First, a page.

• basic science;
  • mouse;
  • pennyroyal;
  • hepatotoxicity;
  • cytochrome P450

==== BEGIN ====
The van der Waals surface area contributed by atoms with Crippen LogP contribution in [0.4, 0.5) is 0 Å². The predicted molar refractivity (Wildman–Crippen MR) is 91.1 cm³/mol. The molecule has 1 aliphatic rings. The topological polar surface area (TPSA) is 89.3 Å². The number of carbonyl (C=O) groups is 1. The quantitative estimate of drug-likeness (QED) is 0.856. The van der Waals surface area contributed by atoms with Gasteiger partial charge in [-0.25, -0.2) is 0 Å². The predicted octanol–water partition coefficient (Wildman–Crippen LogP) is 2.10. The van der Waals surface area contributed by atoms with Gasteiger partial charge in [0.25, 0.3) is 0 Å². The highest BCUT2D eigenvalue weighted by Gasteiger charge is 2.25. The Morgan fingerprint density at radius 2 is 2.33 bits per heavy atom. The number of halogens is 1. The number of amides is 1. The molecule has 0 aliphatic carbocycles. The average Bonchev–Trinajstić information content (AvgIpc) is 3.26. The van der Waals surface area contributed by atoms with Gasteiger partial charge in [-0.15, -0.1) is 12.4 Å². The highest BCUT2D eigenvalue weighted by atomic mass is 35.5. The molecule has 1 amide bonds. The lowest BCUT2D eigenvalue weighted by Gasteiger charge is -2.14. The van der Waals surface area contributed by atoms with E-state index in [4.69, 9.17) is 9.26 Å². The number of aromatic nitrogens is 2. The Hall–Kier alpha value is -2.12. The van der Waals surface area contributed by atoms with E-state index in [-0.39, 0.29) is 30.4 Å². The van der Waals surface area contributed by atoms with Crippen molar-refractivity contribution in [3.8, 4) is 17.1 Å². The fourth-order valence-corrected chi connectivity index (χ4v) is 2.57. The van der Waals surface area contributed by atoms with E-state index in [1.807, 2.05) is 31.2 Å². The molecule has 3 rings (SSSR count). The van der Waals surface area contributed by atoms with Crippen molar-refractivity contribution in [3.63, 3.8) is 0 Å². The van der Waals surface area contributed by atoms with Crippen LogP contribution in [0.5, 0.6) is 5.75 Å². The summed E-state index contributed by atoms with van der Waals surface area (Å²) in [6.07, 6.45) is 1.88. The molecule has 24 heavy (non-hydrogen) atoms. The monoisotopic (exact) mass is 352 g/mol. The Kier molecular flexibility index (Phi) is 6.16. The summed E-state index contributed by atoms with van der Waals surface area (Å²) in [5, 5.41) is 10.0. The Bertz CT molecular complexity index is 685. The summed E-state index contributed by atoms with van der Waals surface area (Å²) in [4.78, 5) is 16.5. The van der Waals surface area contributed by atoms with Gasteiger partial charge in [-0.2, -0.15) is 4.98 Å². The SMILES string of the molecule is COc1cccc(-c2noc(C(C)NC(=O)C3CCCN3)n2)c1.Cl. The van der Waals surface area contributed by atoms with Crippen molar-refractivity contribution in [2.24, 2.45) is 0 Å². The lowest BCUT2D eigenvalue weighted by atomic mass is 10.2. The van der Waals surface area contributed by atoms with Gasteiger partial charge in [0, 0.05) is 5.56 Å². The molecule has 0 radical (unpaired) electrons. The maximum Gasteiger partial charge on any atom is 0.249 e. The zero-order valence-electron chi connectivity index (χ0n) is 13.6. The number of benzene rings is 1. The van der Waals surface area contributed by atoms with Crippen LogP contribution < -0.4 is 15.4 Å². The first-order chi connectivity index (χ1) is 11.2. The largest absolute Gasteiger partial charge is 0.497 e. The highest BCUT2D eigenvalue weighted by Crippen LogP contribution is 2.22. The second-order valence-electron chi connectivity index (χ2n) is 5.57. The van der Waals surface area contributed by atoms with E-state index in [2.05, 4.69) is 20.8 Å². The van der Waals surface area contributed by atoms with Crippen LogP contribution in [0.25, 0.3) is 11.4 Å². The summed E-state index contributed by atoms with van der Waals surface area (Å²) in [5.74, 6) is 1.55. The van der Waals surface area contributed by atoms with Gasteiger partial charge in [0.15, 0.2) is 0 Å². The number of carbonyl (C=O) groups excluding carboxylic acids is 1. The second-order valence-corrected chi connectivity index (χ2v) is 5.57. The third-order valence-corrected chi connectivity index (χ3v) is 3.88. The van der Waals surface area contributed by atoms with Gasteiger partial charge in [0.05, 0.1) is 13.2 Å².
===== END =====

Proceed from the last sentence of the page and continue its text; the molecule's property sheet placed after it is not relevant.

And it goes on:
Objectives: Pennyroyal oil ingestion has been associated with severe hepatotoxicity and death. The primary constituent, R-(+)-pulegone, is metabolized via hepatic cytochrome P450 to toxic intermediates. The purpose of this study was to assess the ability of the specific cytochrome P450 inhibitors disulfiram and cimetidine to mitigate hepatotoxicity in mice exposed to toxic levels of R-(+)-pulegone. Methods: 20-g female BALB/c mice were pretreated with either 150 mg/kg of cimetidine intraperitoneal (IP), 100 mg/kg of disulfiram IP, or both. After one hour, mice were administered 300 mg/kg of pulegone IP and were killed 24 hours later. Data were analyzed using ANOVA. Post-hoc t-tests used Bonferroni correction. Results: There was a tendency for lower serum glutamate pyruvate transaminase in the disulfiram and cimetidine groups compared with the R-(+)-pulegone group. The differences were significant for both the cimetidine and the combined disulfram and cimetidine groups compared with the R-(+)-pulegone group. Pretreatment with the combination of disulfiram and cimetidine most effectively mitigated R-(+)-pulegone–induced hepatotoxicity. Conclusions: Within the limitations of a pretreatment animal model, the combination of cimetidine and disulfiram significantly mitigates the effects of pennyroyal toxicity and does so more effectively than either agent alone. These data suggest that R-(+)-pulegone metabolism through CYP1A2 appears to be more important in the development of a hepatotoxic metabolite than does metabolism via CYP2E1.